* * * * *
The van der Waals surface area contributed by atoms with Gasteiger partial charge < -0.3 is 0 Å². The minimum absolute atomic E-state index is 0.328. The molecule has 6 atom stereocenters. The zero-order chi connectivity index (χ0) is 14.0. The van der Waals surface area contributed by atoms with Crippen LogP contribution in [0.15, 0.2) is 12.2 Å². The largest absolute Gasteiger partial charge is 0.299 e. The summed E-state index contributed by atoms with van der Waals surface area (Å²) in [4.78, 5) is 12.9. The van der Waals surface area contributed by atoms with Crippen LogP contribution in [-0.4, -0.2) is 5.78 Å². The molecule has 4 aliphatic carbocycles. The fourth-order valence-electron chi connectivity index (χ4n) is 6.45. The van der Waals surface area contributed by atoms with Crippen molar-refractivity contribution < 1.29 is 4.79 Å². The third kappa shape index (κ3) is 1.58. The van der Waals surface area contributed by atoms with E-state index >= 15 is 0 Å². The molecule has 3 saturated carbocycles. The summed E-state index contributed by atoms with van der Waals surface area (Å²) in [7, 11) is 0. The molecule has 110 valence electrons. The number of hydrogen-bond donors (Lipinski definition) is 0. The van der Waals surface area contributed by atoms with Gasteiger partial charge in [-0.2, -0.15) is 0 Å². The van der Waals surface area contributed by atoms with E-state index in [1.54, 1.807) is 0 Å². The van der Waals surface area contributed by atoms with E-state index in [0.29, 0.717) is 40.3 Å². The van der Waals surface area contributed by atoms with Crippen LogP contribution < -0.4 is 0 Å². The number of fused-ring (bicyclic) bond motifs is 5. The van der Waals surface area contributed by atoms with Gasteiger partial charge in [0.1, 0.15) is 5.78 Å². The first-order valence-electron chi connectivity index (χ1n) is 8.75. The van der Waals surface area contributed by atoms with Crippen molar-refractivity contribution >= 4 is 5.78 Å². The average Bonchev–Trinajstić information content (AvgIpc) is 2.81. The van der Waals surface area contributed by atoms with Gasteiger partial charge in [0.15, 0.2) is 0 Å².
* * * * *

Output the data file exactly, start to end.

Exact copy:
The van der Waals surface area contributed by atoms with Gasteiger partial charge < -0.3 is 0 Å². The minimum absolute atomic E-state index is 0.328. The molecule has 6 atom stereocenters. The zero-order chi connectivity index (χ0) is 14.0. The van der Waals surface area contributed by atoms with Crippen LogP contribution in [0.15, 0.2) is 12.2 Å². The largest absolute Gasteiger partial charge is 0.299 e. The summed E-state index contributed by atoms with van der Waals surface area (Å²) in [4.78, 5) is 12.9. The van der Waals surface area contributed by atoms with Crippen LogP contribution in [-0.4, -0.2) is 5.78 Å². The molecule has 4 aliphatic carbocycles. The fourth-order valence-electron chi connectivity index (χ4n) is 6.45. The van der Waals surface area contributed by atoms with Crippen molar-refractivity contribution < 1.29 is 4.79 Å². The third kappa shape index (κ3) is 1.58. The van der Waals surface area contributed by atoms with E-state index >= 15 is 0 Å². The molecule has 3 saturated carbocycles. The summed E-state index contributed by atoms with van der Waals surface area (Å²) in [7, 11) is 0. The molecule has 110 valence electrons. The number of hydrogen-bond donors (Lipinski definition) is 0. The van der Waals surface area contributed by atoms with Gasteiger partial charge in [-0.2, -0.15) is 0 Å². The van der Waals surface area contributed by atoms with E-state index in [1.54, 1.807) is 0 Å². The van der Waals surface area contributed by atoms with E-state index in [0.29, 0.717) is 40.3 Å². The van der Waals surface area contributed by atoms with Crippen LogP contribution < -0.4 is 0 Å². The number of fused-ring (bicyclic) bond motifs is 5. The van der Waals surface area contributed by atoms with Gasteiger partial charge in [0.1, 0.15) is 5.78 Å². The first-order valence-electron chi connectivity index (χ1n) is 8.75. The van der Waals surface area contributed by atoms with Crippen molar-refractivity contribution >= 4 is 5.78 Å². The average Bonchev–Trinajstić information content (AvgIpc) is 2.81. The van der Waals surface area contributed by atoms with Gasteiger partial charge in [0.15, 0.2) is 0 Å².